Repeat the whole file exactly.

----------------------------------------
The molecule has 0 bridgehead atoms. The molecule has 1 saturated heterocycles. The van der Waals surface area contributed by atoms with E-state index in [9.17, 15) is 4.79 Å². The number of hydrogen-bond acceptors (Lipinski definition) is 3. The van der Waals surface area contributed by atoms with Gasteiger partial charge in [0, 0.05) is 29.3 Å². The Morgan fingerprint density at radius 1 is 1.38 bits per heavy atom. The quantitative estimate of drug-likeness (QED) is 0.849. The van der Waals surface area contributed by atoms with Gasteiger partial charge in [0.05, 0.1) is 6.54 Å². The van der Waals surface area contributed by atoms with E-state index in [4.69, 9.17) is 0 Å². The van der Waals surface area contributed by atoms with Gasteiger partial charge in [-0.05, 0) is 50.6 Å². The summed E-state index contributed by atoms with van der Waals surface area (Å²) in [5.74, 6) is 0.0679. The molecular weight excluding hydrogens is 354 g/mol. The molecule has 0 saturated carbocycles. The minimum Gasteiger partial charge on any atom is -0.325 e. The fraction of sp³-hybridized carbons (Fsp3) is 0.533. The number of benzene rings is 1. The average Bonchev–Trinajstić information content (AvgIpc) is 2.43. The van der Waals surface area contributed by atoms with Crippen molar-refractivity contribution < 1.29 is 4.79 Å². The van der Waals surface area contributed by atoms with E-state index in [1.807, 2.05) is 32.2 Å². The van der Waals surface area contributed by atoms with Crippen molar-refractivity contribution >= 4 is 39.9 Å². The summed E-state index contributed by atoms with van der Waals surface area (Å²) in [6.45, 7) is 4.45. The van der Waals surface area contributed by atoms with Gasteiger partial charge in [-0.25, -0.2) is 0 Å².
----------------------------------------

The molecule has 0 bridgehead atoms. The molecule has 1 saturated heterocycles. The van der Waals surface area contributed by atoms with E-state index in [9.17, 15) is 4.79 Å². The number of hydrogen-bond acceptors (Lipinski definition) is 3. The van der Waals surface area contributed by atoms with Gasteiger partial charge in [0, 0.05) is 29.3 Å². The Morgan fingerprint density at radius 1 is 1.38 bits per heavy atom. The quantitative estimate of drug-likeness (QED) is 0.849. The van der Waals surface area contributed by atoms with Gasteiger partial charge in [0.05, 0.1) is 6.54 Å². The van der Waals surface area contributed by atoms with E-state index in [4.69, 9.17) is 0 Å². The van der Waals surface area contributed by atoms with Gasteiger partial charge in [-0.05, 0) is 50.6 Å². The summed E-state index contributed by atoms with van der Waals surface area (Å²) in [5.74, 6) is 0.0679. The molecular weight excluding hydrogens is 354 g/mol. The molecule has 0 saturated carbocycles. The minimum Gasteiger partial charge on any atom is -0.325 e. The fraction of sp³-hybridized carbons (Fsp3) is 0.533. The number of benzene rings is 1. The average Bonchev–Trinajstić information content (AvgIpc) is 2.43. The van der Waals surface area contributed by atoms with Crippen molar-refractivity contribution < 1.29 is 4.79 Å². The van der Waals surface area contributed by atoms with E-state index in [1.807, 2.05) is 32.2 Å². The van der Waals surface area contributed by atoms with Crippen molar-refractivity contribution >= 4 is 39.9 Å². The summed E-state index contributed by atoms with van der Waals surface area (Å²) in [6.45, 7) is 4.45. The van der Waals surface area contributed by atoms with Gasteiger partial charge in [-0.25, -0.2) is 0 Å².